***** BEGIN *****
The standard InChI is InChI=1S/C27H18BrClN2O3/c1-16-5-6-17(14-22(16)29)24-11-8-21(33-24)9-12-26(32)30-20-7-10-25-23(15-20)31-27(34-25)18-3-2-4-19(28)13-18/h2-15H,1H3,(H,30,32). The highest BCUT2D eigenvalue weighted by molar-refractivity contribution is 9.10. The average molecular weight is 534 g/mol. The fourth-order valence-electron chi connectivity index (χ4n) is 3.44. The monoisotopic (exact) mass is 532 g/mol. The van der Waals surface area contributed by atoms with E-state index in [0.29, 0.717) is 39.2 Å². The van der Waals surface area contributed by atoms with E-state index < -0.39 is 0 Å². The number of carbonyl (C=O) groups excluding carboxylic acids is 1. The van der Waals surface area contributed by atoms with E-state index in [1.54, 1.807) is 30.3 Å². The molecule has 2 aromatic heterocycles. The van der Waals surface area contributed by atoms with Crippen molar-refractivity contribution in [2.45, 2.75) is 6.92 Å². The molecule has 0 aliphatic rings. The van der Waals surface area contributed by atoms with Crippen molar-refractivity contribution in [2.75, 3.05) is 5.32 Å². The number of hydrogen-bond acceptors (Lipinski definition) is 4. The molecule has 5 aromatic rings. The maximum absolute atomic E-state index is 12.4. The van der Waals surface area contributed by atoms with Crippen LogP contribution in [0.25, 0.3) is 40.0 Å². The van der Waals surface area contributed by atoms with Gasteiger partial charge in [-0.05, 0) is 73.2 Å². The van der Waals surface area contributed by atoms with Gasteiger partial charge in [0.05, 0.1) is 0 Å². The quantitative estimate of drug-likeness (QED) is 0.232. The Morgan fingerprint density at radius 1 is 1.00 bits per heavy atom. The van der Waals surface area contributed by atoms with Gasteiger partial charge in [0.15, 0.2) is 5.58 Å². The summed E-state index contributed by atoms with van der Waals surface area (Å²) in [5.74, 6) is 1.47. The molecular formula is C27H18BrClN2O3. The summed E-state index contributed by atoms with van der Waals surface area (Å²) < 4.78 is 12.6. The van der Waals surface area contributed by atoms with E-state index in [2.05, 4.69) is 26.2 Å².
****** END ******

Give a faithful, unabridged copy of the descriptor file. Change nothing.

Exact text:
The standard InChI is InChI=1S/C27H18BrClN2O3/c1-16-5-6-17(14-22(16)29)24-11-8-21(33-24)9-12-26(32)30-20-7-10-25-23(15-20)31-27(34-25)18-3-2-4-19(28)13-18/h2-15H,1H3,(H,30,32). The highest BCUT2D eigenvalue weighted by molar-refractivity contribution is 9.10. The average molecular weight is 534 g/mol. The fourth-order valence-electron chi connectivity index (χ4n) is 3.44. The monoisotopic (exact) mass is 532 g/mol. The van der Waals surface area contributed by atoms with E-state index in [0.29, 0.717) is 39.2 Å². The van der Waals surface area contributed by atoms with E-state index < -0.39 is 0 Å². The number of carbonyl (C=O) groups excluding carboxylic acids is 1. The van der Waals surface area contributed by atoms with E-state index in [1.54, 1.807) is 30.3 Å². The molecule has 2 aromatic heterocycles. The van der Waals surface area contributed by atoms with Crippen molar-refractivity contribution in [2.45, 2.75) is 6.92 Å². The molecule has 0 aliphatic rings. The van der Waals surface area contributed by atoms with Crippen molar-refractivity contribution in [2.75, 3.05) is 5.32 Å². The number of hydrogen-bond acceptors (Lipinski definition) is 4. The molecule has 5 aromatic rings. The maximum absolute atomic E-state index is 12.4. The van der Waals surface area contributed by atoms with Crippen LogP contribution in [0.25, 0.3) is 40.0 Å². The van der Waals surface area contributed by atoms with Gasteiger partial charge in [-0.05, 0) is 73.2 Å². The van der Waals surface area contributed by atoms with Gasteiger partial charge in [0.05, 0.1) is 0 Å². The quantitative estimate of drug-likeness (QED) is 0.232. The Morgan fingerprint density at radius 1 is 1.00 bits per heavy atom. The van der Waals surface area contributed by atoms with Gasteiger partial charge in [0.15, 0.2) is 5.58 Å². The summed E-state index contributed by atoms with van der Waals surface area (Å²) in [5.74, 6) is 1.47. The molecular formula is C27H18BrClN2O3. The summed E-state index contributed by atoms with van der Waals surface area (Å²) < 4.78 is 12.6. The van der Waals surface area contributed by atoms with E-state index in [2.05, 4.69) is 26.2 Å².